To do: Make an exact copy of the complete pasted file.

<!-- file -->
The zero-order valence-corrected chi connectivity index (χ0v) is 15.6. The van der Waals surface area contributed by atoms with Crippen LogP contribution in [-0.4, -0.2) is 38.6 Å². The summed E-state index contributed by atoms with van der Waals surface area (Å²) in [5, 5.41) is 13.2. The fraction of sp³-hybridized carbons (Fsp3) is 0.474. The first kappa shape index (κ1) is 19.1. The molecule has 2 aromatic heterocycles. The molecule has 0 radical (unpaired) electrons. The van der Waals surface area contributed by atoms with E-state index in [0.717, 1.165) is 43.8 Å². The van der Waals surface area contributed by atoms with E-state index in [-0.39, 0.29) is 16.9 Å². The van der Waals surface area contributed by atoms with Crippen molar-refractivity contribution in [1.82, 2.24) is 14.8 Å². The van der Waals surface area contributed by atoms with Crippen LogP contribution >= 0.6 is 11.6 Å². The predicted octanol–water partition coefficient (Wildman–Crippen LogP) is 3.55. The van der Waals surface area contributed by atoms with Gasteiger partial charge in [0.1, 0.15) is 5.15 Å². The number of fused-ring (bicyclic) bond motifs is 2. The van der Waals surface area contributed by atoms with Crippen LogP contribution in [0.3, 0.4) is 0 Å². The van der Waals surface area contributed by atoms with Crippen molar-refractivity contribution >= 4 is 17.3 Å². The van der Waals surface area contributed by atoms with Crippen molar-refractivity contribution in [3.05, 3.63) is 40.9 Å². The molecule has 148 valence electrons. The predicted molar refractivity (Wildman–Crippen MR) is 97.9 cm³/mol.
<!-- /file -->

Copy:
The zero-order valence-corrected chi connectivity index (χ0v) is 15.6. The van der Waals surface area contributed by atoms with Crippen LogP contribution in [-0.4, -0.2) is 38.6 Å². The summed E-state index contributed by atoms with van der Waals surface area (Å²) in [5, 5.41) is 13.2. The fraction of sp³-hybridized carbons (Fsp3) is 0.474. The first kappa shape index (κ1) is 19.1. The molecule has 2 aromatic heterocycles. The molecule has 0 radical (unpaired) electrons. The van der Waals surface area contributed by atoms with E-state index in [0.717, 1.165) is 43.8 Å². The van der Waals surface area contributed by atoms with E-state index in [-0.39, 0.29) is 16.9 Å². The van der Waals surface area contributed by atoms with Crippen molar-refractivity contribution in [1.82, 2.24) is 14.8 Å². The van der Waals surface area contributed by atoms with Crippen LogP contribution >= 0.6 is 11.6 Å². The predicted octanol–water partition coefficient (Wildman–Crippen LogP) is 3.55. The van der Waals surface area contributed by atoms with Gasteiger partial charge in [0.1, 0.15) is 5.15 Å². The number of fused-ring (bicyclic) bond motifs is 2. The van der Waals surface area contributed by atoms with Crippen LogP contribution in [0.3, 0.4) is 0 Å². The van der Waals surface area contributed by atoms with Crippen molar-refractivity contribution >= 4 is 17.3 Å². The van der Waals surface area contributed by atoms with Crippen molar-refractivity contribution in [3.05, 3.63) is 40.9 Å². The molecule has 148 valence electrons. The predicted molar refractivity (Wildman–Crippen MR) is 97.9 cm³/mol.